The Still Room, Park Theatre, stage review: ‘Biting social commentary leavened with dark humour’

The play benefits from ‘strong ensemble acting’

It is 1981 and the country is rivetted by royal nuptials. But Buckingham Palace is very different from post-industrial Manchester, the setting of Sally Rogers’s new play The Still Room.

Janice wants more than a waitressing job at a failing hotel restaurant can provide, but if her O-Level results do not deliver, things may get tough.

Her desperation contrasts with the situation of new waitress Diane, for whom a few weeks at the restaurant will fund a holiday in Greece.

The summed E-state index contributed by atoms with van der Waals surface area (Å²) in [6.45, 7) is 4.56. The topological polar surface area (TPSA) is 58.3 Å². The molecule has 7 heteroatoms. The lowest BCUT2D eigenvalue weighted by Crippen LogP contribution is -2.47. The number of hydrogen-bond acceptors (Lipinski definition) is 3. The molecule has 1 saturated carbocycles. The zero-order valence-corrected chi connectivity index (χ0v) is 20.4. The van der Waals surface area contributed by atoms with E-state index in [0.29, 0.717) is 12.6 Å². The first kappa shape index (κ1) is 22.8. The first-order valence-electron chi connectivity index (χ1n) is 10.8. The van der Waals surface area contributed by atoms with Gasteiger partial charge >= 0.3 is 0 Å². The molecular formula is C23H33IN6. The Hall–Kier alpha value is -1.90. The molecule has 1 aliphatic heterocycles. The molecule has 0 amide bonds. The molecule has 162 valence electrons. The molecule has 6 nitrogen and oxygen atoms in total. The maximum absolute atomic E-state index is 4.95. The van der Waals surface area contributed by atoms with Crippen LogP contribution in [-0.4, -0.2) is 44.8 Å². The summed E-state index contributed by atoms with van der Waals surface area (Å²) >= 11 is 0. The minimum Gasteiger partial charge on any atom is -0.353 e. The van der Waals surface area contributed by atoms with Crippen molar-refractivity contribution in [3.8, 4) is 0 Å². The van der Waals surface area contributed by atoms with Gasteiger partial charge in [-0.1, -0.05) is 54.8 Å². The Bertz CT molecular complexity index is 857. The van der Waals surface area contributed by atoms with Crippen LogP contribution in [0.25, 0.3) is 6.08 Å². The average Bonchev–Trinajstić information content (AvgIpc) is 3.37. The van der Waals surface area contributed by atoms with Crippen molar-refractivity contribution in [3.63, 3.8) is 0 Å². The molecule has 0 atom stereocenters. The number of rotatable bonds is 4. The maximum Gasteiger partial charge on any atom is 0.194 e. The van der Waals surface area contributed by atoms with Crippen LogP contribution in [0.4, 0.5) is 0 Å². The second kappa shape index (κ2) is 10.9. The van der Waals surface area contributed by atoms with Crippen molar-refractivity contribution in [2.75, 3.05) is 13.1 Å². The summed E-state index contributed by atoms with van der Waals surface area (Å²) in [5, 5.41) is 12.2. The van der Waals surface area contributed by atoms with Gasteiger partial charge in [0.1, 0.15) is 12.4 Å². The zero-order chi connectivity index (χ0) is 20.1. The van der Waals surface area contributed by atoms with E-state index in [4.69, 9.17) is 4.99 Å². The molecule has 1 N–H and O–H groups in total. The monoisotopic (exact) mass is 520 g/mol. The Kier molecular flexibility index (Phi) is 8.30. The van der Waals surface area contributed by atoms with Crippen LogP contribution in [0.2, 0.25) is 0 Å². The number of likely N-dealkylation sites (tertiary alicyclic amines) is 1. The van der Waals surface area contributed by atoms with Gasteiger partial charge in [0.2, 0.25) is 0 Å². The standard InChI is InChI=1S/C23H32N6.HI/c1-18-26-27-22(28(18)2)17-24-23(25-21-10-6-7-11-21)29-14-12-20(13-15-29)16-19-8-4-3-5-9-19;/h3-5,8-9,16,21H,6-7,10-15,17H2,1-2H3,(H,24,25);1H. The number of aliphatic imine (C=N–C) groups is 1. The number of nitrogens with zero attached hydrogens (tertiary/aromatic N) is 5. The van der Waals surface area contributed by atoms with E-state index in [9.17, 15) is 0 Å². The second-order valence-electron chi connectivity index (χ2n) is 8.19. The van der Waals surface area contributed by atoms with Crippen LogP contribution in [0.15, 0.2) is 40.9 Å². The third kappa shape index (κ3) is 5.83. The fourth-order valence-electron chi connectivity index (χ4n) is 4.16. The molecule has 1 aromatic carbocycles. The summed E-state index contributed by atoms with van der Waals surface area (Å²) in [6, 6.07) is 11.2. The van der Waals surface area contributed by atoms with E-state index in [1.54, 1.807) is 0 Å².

Directed by Nigel Douglas, The Still Room offers biting social commentary leavened with dark humour and strong ensemble acting.

The play is a deft illustration of how when education is the sole route to social mobility, the gap between aspiration and achievement is for many insurmountable. It is also a moving portrayal of the double-standards in a social system where the middle classes violate social norms with impunity, whereas a working-class girl is a ‘slag’ regardless of how she behaves.

One leaves this hugely enjoyable production wondering how much has really changed in the past 40 years; certainly the social conundrums at the heart of this drama linger in the mind.

The Still Room runs until 25 June at the Park Theatre, Clifton Terrance, N4 3JP.